MADISON, Wis. (WEAU, AP)-- Republican lawmakers in Wisconsin have just introduced a new bill that would allow farmers to grow hemp, not marijuana, hemp, stressing the plant shouldn't be confused for the other form of cannabis.
Cropped Photo: Barbetorte / CC BY-SA 3.0
"Several decades ago our state was one of the top hemp producers in the nation. Unfortunately, for nearly 60 years, farmers have been prohibited from growing the safe, useful, and non psycho-active crop because of its relation to marijuana," says State Senator Patrick Testin, who along with Representative Jesse Kremer introduced legislature known as the Farm Freedom Act.
"We hope that this hearing will clarify any misconceptions associated with hemp and demonstrate the opportunities that this crop could make available," says Testin.
Hemp and marijuana are both forms of cannabis, but according to the FDA hemp lacks enough THC, marijuana's active ingredient, to get people high.
The plants grown couldn't contain more than 1 percent THC.
Hemp is mostly used in fibrous ways to make a variety of products, including clothing, rope, food and plastics.
During a stop at Cadott High School Tuesday, Governor Scott Walker was showing his support for school aid and shared he had some concerns about the hemp legislation.
"It's early in the process and it's certainly something we'll look at. Overall, looking at this I have a concern in anything that would lead to legalization, mainly because as we fight opioid and heroin abuse across the state, one of the things I hear for public health and law enforcement and others is anything that's a gateway into some of these other areas is a big, big concern. We hear it from small towns to big cities and everywhere in between," says Walker.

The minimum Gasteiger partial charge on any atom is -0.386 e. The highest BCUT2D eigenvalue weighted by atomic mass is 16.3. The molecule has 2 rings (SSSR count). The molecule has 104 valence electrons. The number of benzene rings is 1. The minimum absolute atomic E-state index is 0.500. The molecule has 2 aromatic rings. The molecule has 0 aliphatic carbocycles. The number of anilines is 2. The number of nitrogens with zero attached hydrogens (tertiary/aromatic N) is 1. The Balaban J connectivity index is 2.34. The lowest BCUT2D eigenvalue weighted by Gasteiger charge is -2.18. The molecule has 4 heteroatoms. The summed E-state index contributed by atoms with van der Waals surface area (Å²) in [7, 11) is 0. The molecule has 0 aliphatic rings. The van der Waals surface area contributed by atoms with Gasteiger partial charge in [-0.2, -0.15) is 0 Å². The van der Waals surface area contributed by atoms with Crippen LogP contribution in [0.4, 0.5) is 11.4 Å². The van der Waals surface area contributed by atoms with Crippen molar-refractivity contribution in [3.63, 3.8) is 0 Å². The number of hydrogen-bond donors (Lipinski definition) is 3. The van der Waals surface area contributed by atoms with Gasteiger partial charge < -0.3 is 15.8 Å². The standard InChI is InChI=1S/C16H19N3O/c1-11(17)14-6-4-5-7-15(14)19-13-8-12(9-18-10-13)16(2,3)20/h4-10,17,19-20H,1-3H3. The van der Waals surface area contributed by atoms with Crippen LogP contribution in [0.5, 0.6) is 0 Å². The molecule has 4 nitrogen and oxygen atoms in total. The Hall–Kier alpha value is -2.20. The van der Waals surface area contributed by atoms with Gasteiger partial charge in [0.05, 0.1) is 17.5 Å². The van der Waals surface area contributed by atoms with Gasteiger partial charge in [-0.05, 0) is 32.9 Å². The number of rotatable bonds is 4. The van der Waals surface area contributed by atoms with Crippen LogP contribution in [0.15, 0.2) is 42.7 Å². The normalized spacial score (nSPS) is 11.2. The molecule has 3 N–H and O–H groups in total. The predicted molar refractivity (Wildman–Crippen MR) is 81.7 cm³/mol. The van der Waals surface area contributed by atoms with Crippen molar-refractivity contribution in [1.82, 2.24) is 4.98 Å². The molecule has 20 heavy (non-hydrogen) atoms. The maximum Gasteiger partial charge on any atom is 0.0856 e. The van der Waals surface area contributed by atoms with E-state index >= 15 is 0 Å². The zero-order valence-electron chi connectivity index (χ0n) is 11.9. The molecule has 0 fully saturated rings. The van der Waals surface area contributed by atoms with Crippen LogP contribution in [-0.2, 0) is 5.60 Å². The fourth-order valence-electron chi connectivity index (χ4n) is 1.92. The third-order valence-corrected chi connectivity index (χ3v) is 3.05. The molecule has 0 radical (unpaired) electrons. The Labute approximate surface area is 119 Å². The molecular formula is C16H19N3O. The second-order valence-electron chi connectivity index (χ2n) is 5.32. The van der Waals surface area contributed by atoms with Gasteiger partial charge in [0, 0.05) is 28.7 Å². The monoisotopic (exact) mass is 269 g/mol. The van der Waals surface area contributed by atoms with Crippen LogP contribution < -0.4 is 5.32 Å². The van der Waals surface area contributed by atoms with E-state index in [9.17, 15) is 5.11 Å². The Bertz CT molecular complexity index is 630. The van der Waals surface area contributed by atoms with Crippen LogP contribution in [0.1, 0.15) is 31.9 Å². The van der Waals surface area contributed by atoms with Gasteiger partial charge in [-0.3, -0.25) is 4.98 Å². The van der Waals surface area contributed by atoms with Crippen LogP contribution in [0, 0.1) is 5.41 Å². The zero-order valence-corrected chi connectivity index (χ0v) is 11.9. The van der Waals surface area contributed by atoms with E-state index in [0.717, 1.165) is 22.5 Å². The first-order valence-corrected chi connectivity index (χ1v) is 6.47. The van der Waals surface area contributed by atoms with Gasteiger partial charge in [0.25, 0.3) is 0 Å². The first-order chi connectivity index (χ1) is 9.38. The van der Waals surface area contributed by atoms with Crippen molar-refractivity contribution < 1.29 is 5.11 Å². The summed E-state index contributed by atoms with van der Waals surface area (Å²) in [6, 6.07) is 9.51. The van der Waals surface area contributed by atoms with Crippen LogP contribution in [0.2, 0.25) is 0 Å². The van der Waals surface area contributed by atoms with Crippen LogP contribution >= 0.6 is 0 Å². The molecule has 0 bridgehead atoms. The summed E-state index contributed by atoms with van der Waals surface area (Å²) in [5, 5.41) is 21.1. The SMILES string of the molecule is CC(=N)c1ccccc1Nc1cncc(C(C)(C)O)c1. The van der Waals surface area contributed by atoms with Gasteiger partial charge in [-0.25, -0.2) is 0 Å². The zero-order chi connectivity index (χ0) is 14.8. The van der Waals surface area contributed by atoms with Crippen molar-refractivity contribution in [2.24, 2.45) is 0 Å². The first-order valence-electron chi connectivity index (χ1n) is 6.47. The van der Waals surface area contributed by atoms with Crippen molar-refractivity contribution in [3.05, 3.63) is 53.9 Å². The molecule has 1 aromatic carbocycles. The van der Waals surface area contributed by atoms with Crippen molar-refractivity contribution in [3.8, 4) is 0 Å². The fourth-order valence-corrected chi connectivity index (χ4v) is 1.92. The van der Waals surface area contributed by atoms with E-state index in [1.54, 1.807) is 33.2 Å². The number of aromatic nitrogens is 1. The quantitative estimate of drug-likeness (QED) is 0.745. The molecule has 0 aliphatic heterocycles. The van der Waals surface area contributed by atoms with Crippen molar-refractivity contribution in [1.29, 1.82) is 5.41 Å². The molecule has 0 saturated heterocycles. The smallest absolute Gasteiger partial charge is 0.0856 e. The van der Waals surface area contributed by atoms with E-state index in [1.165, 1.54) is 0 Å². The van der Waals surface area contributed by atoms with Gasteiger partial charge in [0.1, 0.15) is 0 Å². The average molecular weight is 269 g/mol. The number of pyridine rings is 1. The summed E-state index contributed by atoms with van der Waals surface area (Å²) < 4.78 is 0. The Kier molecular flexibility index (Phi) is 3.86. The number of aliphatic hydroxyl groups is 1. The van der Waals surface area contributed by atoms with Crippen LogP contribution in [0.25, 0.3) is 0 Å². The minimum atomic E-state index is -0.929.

Concern aside, Testin says the bill would change the industry for farmers.
"The message from a united agricultural community is this; we've lead the nation in hemp production in the past. It's time Wisconsin lead again," says Testin.
Under the Wisconsin bill, the State Department of Agriculture, Trade and Consumer Protection could issue licenses to farmers looking to grow industrial hemp.
People with drug convictions wouldn't be eligible.
The bill still needs to go before the house and senate, then to the governor's desk for approval.
MADISON, Wis. (AP) -- A legislative committee is set to consider a bill that would allow farmers to grow industrial hemp in Wisconsin.
The Senate agriculture committee was scheduled to hold a public hearing on the Republican measure Tuesday morning.
The bill would require anyone who wants to grow hemp to get a state license. People with drug convictions wouldn't be eligible for licenses. Plants couldn't contain more than 1 percent THC, marijuana's active ingredient.
The Wisconsin Farm Bureau Federation and the Wisconsin Farmers Union have both registered in favor of the bill. No groups have registered against it.
Wisconsin produced three quarters of domestic hemp during World War II before demand plummeted and China took over the market.
At least 30 states have passed legislation allowing hemp cultivation.